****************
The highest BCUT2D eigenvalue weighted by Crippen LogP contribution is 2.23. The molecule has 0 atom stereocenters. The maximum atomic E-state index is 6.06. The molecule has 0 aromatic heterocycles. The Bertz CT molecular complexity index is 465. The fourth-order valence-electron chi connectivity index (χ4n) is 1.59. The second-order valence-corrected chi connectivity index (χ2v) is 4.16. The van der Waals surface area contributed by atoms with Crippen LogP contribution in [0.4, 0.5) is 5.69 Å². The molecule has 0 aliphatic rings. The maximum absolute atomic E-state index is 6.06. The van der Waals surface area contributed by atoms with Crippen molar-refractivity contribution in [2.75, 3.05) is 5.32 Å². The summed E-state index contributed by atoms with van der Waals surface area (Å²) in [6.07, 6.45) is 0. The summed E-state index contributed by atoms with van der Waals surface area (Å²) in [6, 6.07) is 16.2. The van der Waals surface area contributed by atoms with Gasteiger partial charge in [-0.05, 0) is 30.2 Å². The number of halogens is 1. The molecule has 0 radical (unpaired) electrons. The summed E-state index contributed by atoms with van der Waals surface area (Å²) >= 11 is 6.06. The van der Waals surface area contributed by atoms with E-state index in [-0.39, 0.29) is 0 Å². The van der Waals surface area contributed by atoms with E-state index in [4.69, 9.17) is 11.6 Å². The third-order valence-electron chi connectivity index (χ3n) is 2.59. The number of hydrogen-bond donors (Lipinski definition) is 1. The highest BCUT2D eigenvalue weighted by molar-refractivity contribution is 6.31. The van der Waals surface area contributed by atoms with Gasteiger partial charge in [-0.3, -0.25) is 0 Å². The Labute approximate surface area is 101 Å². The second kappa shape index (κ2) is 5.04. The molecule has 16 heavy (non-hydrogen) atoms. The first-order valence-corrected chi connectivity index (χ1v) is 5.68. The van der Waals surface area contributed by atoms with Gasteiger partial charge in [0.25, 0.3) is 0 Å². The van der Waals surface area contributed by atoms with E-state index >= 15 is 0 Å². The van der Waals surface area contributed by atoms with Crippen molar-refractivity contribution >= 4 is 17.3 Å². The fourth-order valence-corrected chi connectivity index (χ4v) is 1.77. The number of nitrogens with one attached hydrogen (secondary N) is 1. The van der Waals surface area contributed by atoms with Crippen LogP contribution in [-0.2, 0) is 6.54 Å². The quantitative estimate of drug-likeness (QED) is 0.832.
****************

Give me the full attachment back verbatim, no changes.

The highest BCUT2D eigenvalue weighted by Crippen LogP contribution is 2.23. The molecule has 0 atom stereocenters. The maximum atomic E-state index is 6.06. The molecule has 0 aromatic heterocycles. The Bertz CT molecular complexity index is 465. The fourth-order valence-electron chi connectivity index (χ4n) is 1.59. The second-order valence-corrected chi connectivity index (χ2v) is 4.16. The van der Waals surface area contributed by atoms with Crippen LogP contribution in [0.4, 0.5) is 5.69 Å². The molecule has 0 aliphatic rings. The maximum absolute atomic E-state index is 6.06. The van der Waals surface area contributed by atoms with Crippen molar-refractivity contribution in [2.75, 3.05) is 5.32 Å². The summed E-state index contributed by atoms with van der Waals surface area (Å²) in [6.07, 6.45) is 0. The summed E-state index contributed by atoms with van der Waals surface area (Å²) in [6, 6.07) is 16.2. The van der Waals surface area contributed by atoms with Gasteiger partial charge in [-0.05, 0) is 30.2 Å². The number of halogens is 1. The molecule has 0 radical (unpaired) electrons. The summed E-state index contributed by atoms with van der Waals surface area (Å²) >= 11 is 6.06. The van der Waals surface area contributed by atoms with E-state index in [-0.39, 0.29) is 0 Å². The van der Waals surface area contributed by atoms with E-state index in [4.69, 9.17) is 11.6 Å². The third-order valence-electron chi connectivity index (χ3n) is 2.59. The number of hydrogen-bond donors (Lipinski definition) is 1. The highest BCUT2D eigenvalue weighted by molar-refractivity contribution is 6.31. The van der Waals surface area contributed by atoms with Gasteiger partial charge in [-0.3, -0.25) is 0 Å². The Labute approximate surface area is 101 Å². The second kappa shape index (κ2) is 5.04. The molecule has 16 heavy (non-hydrogen) atoms. The first-order valence-corrected chi connectivity index (χ1v) is 5.68. The van der Waals surface area contributed by atoms with Gasteiger partial charge in [0.25, 0.3) is 0 Å². The van der Waals surface area contributed by atoms with E-state index >= 15 is 0 Å². The van der Waals surface area contributed by atoms with Crippen molar-refractivity contribution >= 4 is 17.3 Å². The fourth-order valence-corrected chi connectivity index (χ4v) is 1.77. The number of nitrogens with one attached hydrogen (secondary N) is 1. The van der Waals surface area contributed by atoms with Crippen LogP contribution in [-0.2, 0) is 6.54 Å². The quantitative estimate of drug-likeness (QED) is 0.832.